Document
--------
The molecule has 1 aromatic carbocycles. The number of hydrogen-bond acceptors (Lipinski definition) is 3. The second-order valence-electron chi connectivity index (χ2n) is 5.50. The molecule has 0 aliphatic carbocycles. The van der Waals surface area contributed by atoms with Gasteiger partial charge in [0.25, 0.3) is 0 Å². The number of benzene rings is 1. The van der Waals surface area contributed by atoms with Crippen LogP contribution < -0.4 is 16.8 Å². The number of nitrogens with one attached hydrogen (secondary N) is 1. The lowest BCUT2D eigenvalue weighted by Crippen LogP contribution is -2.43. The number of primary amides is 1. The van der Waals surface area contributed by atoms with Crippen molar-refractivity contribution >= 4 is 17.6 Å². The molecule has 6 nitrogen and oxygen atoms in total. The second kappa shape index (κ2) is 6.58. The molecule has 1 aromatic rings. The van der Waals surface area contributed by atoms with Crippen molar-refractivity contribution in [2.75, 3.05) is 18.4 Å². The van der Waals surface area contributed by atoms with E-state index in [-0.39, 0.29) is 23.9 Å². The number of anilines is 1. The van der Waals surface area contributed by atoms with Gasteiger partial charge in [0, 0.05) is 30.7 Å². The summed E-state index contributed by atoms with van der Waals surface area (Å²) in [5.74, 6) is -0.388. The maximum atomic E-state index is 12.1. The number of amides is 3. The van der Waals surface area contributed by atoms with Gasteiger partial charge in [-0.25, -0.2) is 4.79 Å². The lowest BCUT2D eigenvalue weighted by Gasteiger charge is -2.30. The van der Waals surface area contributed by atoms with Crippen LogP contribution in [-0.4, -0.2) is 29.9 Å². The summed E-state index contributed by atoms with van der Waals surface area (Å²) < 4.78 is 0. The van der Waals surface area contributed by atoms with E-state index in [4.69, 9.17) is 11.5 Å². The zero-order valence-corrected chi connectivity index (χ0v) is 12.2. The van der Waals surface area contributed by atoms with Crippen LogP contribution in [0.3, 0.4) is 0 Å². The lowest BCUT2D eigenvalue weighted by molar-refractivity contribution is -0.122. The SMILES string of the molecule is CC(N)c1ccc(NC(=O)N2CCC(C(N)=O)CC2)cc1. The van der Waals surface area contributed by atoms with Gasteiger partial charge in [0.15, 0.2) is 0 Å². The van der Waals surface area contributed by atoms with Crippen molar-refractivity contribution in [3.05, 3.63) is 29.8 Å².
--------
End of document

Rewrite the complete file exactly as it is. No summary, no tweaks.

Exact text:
The molecule has 1 aromatic carbocycles. The number of hydrogen-bond acceptors (Lipinski definition) is 3. The second-order valence-electron chi connectivity index (χ2n) is 5.50. The molecule has 0 aliphatic carbocycles. The van der Waals surface area contributed by atoms with Gasteiger partial charge in [0.25, 0.3) is 0 Å². The number of benzene rings is 1. The van der Waals surface area contributed by atoms with Crippen LogP contribution < -0.4 is 16.8 Å². The number of nitrogens with one attached hydrogen (secondary N) is 1. The lowest BCUT2D eigenvalue weighted by Crippen LogP contribution is -2.43. The number of primary amides is 1. The van der Waals surface area contributed by atoms with Crippen molar-refractivity contribution >= 4 is 17.6 Å². The molecule has 6 nitrogen and oxygen atoms in total. The second kappa shape index (κ2) is 6.58. The molecule has 1 aromatic rings. The van der Waals surface area contributed by atoms with Crippen molar-refractivity contribution in [2.75, 3.05) is 18.4 Å². The van der Waals surface area contributed by atoms with E-state index in [-0.39, 0.29) is 23.9 Å². The number of anilines is 1. The van der Waals surface area contributed by atoms with Gasteiger partial charge in [0, 0.05) is 30.7 Å². The summed E-state index contributed by atoms with van der Waals surface area (Å²) in [5.74, 6) is -0.388. The maximum atomic E-state index is 12.1. The number of amides is 3. The van der Waals surface area contributed by atoms with Gasteiger partial charge in [-0.25, -0.2) is 4.79 Å². The lowest BCUT2D eigenvalue weighted by Gasteiger charge is -2.30. The van der Waals surface area contributed by atoms with Crippen LogP contribution in [-0.4, -0.2) is 29.9 Å². The summed E-state index contributed by atoms with van der Waals surface area (Å²) < 4.78 is 0. The van der Waals surface area contributed by atoms with E-state index in [4.69, 9.17) is 11.5 Å². The zero-order valence-corrected chi connectivity index (χ0v) is 12.2. The van der Waals surface area contributed by atoms with Crippen LogP contribution in [0.3, 0.4) is 0 Å². The lowest BCUT2D eigenvalue weighted by molar-refractivity contribution is -0.122. The SMILES string of the molecule is CC(N)c1ccc(NC(=O)N2CCC(C(N)=O)CC2)cc1. The van der Waals surface area contributed by atoms with Gasteiger partial charge in [0.15, 0.2) is 0 Å². The van der Waals surface area contributed by atoms with Crippen molar-refractivity contribution in [3.05, 3.63) is 29.8 Å².